Privacy abuse in use of tenant database

October 21, 2010 |

In yesterday’s SMH TICA a tenant database company is taking a tenant check to a new, disturbing level of intrusion.  The service will permit landlords to be notified of when a current tenant is looking for alternate accomodation in New South Wales.

The World Today ran a story on the subject.  The transcript is sobering reading.  If this is permissible it is a walking and talking argument for tightening privacy laws.

ELEANOR HALL: Tenants’ groups say they’re outraged by a service that enables real estate agents to find out when a tenant is considering moving house.

The service is offered by the database company TICA and involves the company sending an email alert to an agent if a tenant submits an application for another property.

The company says it’s merely protecting agents and landlords from being left in the lurch but tenants’ groups are decrying it as an invasion of privacy.

Barbara Miller reports.

BARBARA MILLER: TICA – the Tenancy Information Centre Australasia – has been operating tenancy databases for more than twenty years.

The company says it stands up for the rights of landlords and real estate agents.

TICA’s website states that:

“Tenants do not deserve the right to impose their habits on innocent landlords by claiming that housing is a human right.”

“When an individual rents a property”, the website states, “they should regard themselves as privileged as they were chosen over another applicant. They should not go out of their way to impact financial hardship on landlords and become a property manager’s nightmare.”

With that in mind, the company has devised a new product, Virtual Manager, which allows landlords and agents to see when a tenant applies for another property.

PHILIP NOUNNIS: The service has been designed to cater for that small section of the marketplace that does the dreaded midnight skip and things like that.

BARBARA MILLER: Philip Nounnis is TICA’s managing director.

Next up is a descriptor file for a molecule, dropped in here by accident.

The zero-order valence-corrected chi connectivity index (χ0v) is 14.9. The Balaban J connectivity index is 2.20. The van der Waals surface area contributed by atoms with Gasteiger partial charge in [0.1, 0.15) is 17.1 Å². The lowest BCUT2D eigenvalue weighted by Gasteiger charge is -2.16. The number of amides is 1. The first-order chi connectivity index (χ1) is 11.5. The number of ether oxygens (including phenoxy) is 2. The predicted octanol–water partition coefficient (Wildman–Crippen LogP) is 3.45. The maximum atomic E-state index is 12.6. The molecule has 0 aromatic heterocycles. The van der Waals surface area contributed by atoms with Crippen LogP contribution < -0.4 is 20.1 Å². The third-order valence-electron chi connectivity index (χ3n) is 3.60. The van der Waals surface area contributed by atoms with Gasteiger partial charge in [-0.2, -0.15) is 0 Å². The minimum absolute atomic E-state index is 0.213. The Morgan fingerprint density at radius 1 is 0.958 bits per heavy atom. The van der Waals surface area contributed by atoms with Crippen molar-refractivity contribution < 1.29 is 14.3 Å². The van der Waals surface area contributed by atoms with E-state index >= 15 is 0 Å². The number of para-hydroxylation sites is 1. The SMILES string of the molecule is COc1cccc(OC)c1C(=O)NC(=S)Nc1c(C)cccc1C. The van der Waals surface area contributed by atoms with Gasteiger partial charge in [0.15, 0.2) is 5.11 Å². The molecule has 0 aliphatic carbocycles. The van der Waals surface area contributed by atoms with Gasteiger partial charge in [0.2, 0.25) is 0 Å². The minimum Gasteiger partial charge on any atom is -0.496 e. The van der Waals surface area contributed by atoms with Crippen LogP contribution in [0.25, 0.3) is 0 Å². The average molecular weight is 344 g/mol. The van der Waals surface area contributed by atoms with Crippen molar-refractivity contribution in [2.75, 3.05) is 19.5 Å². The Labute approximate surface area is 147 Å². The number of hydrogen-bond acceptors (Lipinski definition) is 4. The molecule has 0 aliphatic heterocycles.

PHILIP NOUNIS: They break their existing agreement. They apply to another property. They don’t tell the new agent who they were previously renting through and they get approved without the new agent knowing how much money they previously owe.

We have to bear in mind that this program only kicks in once a tenant has filled out a tenancy application. The fact that the tenant has filled out a tenancy application pretty much says that that tenant is prepared to move.

So it is just not when you go down and view a property. It is when you actually fill out an application to be accepted to move into that property.

BARBARA MILLER: But if that application is rejected and the tenant decides to stay in their existing property, they may not be too happy to think that their agent knows that they are thinking of moving.

PHILIP NOUNNIS: No because when they filled out the application, in that application they would have put down who their previous agent was so they could get a reference so that application could be considered.

BARBARA MILLER: So why is the extra product necessary then?

PHILIP NOUNNIS: The extra product is necessary for the people who fabricate their application.

BARBARA MILLER: Tenants’ groups say they’re outraged about the new service.

Chris Martin is a senior policy officer with the Tenants Union of New South Wales.

CHRIS MARTIN: That is a gross invasion of privacy and the potential for that to be abused is really very high.

BARBARA MILLER: Abused in what way?

CHRIS MARTIN: They might decide that they are not going to do the repairs that you were after or they might decide in some other way to make life difficult for you or they might, well, the current agent can cruel your application. So they could use the contact details, get in touch with the agent who searched you and cruel your application.

BARBARA MILLER: When you say cruel your application you mean say oh this isn’t a good tenant. Don’t take them on.

CHRIS MARTIN: Yes, yes, exactly. Try to spoil your application if they actually don’t want you moving out at all.

BARBARA MILLER: But Philip Nounnis from TICA says the Tenants Union is barking up the wrong tree.

PHILIP NOUNNIS: Barbara, this is just another thing for the Tenants Union to complain about. What the Tenants Union should be doing is going out there with an education process for tenants, explaining to tenants the benefits of doing the right thing, paying the rent on time rather than trying to jump up and down and complain about databases and certainly complain about TICA.

BARBARA MILLER: Several states and territories have recently enacted or are about to enact legislation on the use of tenancy databases.

Tenants groups say they hope by the middle of next year database regulation will be in place across the country.

ELEANOR HALL: Barbara Miller reporting.

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